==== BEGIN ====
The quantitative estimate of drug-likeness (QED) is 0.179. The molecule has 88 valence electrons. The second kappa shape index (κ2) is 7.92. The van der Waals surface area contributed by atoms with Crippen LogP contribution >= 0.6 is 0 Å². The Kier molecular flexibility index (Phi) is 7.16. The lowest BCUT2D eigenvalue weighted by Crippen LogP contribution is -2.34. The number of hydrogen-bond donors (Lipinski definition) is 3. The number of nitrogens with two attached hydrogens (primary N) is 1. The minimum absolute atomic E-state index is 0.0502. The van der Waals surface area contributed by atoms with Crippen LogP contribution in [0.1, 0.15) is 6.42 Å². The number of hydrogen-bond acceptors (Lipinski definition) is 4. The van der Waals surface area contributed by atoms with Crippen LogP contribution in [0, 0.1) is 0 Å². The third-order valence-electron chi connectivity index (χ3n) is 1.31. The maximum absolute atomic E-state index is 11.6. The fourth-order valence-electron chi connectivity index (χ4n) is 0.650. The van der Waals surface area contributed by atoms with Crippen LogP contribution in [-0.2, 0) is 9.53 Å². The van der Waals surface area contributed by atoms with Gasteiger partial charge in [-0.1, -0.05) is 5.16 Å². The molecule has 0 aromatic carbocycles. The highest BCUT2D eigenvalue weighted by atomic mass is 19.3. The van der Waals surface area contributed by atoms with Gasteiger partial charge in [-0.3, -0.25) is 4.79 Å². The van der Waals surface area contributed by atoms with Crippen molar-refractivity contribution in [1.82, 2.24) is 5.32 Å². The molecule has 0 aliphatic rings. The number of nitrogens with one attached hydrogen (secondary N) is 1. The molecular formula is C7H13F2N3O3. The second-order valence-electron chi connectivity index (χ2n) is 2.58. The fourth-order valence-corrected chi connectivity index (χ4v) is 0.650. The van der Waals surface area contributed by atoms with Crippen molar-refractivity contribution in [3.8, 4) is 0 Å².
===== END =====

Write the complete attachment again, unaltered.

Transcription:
The quantitative estimate of drug-likeness (QED) is 0.179. The molecule has 88 valence electrons. The second kappa shape index (κ2) is 7.92. The van der Waals surface area contributed by atoms with Crippen LogP contribution >= 0.6 is 0 Å². The Kier molecular flexibility index (Phi) is 7.16. The lowest BCUT2D eigenvalue weighted by Crippen LogP contribution is -2.34. The number of hydrogen-bond donors (Lipinski definition) is 3. The number of nitrogens with two attached hydrogens (primary N) is 1. The minimum absolute atomic E-state index is 0.0502. The van der Waals surface area contributed by atoms with Crippen LogP contribution in [0.1, 0.15) is 6.42 Å². The number of hydrogen-bond acceptors (Lipinski definition) is 4. The van der Waals surface area contributed by atoms with Crippen LogP contribution in [0, 0.1) is 0 Å². The third-order valence-electron chi connectivity index (χ3n) is 1.31. The maximum absolute atomic E-state index is 11.6. The fourth-order valence-electron chi connectivity index (χ4n) is 0.650. The van der Waals surface area contributed by atoms with Crippen LogP contribution in [-0.2, 0) is 9.53 Å². The van der Waals surface area contributed by atoms with Gasteiger partial charge in [-0.1, -0.05) is 5.16 Å². The molecule has 0 aromatic carbocycles. The highest BCUT2D eigenvalue weighted by atomic mass is 19.3. The van der Waals surface area contributed by atoms with Gasteiger partial charge in [-0.3, -0.25) is 4.79 Å². The van der Waals surface area contributed by atoms with Crippen molar-refractivity contribution in [1.82, 2.24) is 5.32 Å². The molecule has 0 aliphatic rings. The number of nitrogens with one attached hydrogen (secondary N) is 1. The molecular formula is C7H13F2N3O3. The second-order valence-electron chi connectivity index (χ2n) is 2.58. The fourth-order valence-corrected chi connectivity index (χ4v) is 0.650. The van der Waals surface area contributed by atoms with Crippen molar-refractivity contribution in [3.8, 4) is 0 Å².